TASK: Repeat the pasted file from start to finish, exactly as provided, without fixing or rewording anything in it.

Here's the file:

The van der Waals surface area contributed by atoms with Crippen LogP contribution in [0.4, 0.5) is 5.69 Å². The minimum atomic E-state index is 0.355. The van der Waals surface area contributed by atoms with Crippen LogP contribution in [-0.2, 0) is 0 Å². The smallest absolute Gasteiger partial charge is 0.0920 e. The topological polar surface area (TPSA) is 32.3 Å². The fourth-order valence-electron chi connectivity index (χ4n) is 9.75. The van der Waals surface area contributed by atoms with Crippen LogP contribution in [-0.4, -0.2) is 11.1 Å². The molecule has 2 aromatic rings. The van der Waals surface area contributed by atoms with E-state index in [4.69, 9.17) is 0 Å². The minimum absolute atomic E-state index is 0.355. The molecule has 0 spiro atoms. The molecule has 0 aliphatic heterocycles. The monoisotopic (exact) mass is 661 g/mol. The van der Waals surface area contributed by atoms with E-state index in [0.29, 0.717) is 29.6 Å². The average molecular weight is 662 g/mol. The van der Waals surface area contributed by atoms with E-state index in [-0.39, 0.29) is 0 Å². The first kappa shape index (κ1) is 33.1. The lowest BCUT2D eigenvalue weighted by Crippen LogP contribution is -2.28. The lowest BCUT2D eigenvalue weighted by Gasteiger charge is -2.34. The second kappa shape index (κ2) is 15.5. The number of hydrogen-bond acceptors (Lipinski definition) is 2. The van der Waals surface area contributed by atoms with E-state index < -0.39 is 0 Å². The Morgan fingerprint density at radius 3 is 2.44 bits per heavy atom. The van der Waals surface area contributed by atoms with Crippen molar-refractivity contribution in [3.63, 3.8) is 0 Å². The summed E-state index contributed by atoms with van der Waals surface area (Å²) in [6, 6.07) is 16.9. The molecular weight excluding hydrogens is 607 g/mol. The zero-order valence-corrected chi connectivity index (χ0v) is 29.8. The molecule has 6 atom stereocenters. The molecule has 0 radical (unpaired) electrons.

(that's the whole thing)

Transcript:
The van der Waals surface area contributed by atoms with Crippen LogP contribution in [0.4, 0.5) is 5.69 Å². The minimum atomic E-state index is 0.355. The van der Waals surface area contributed by atoms with Crippen LogP contribution in [-0.2, 0) is 0 Å². The smallest absolute Gasteiger partial charge is 0.0920 e. The topological polar surface area (TPSA) is 32.3 Å². The fourth-order valence-electron chi connectivity index (χ4n) is 9.75. The van der Waals surface area contributed by atoms with Crippen LogP contribution in [-0.4, -0.2) is 11.1 Å². The molecule has 2 aromatic rings. The van der Waals surface area contributed by atoms with E-state index in [4.69, 9.17) is 0 Å². The minimum absolute atomic E-state index is 0.355. The molecule has 0 spiro atoms. The molecule has 0 aliphatic heterocycles. The monoisotopic (exact) mass is 661 g/mol. The van der Waals surface area contributed by atoms with E-state index in [0.29, 0.717) is 29.6 Å². The average molecular weight is 662 g/mol. The van der Waals surface area contributed by atoms with E-state index in [-0.39, 0.29) is 0 Å². The first kappa shape index (κ1) is 33.1. The lowest BCUT2D eigenvalue weighted by Crippen LogP contribution is -2.28. The lowest BCUT2D eigenvalue weighted by Gasteiger charge is -2.34. The second kappa shape index (κ2) is 15.5. The number of hydrogen-bond acceptors (Lipinski definition) is 2. The van der Waals surface area contributed by atoms with E-state index < -0.39 is 0 Å². The Morgan fingerprint density at radius 3 is 2.44 bits per heavy atom. The van der Waals surface area contributed by atoms with Crippen molar-refractivity contribution in [3.63, 3.8) is 0 Å². The summed E-state index contributed by atoms with van der Waals surface area (Å²) in [6, 6.07) is 16.9. The molecular weight excluding hydrogens is 607 g/mol. The zero-order valence-corrected chi connectivity index (χ0v) is 29.8. The molecule has 6 atom stereocenters. The molecule has 0 radical (unpaired) electrons.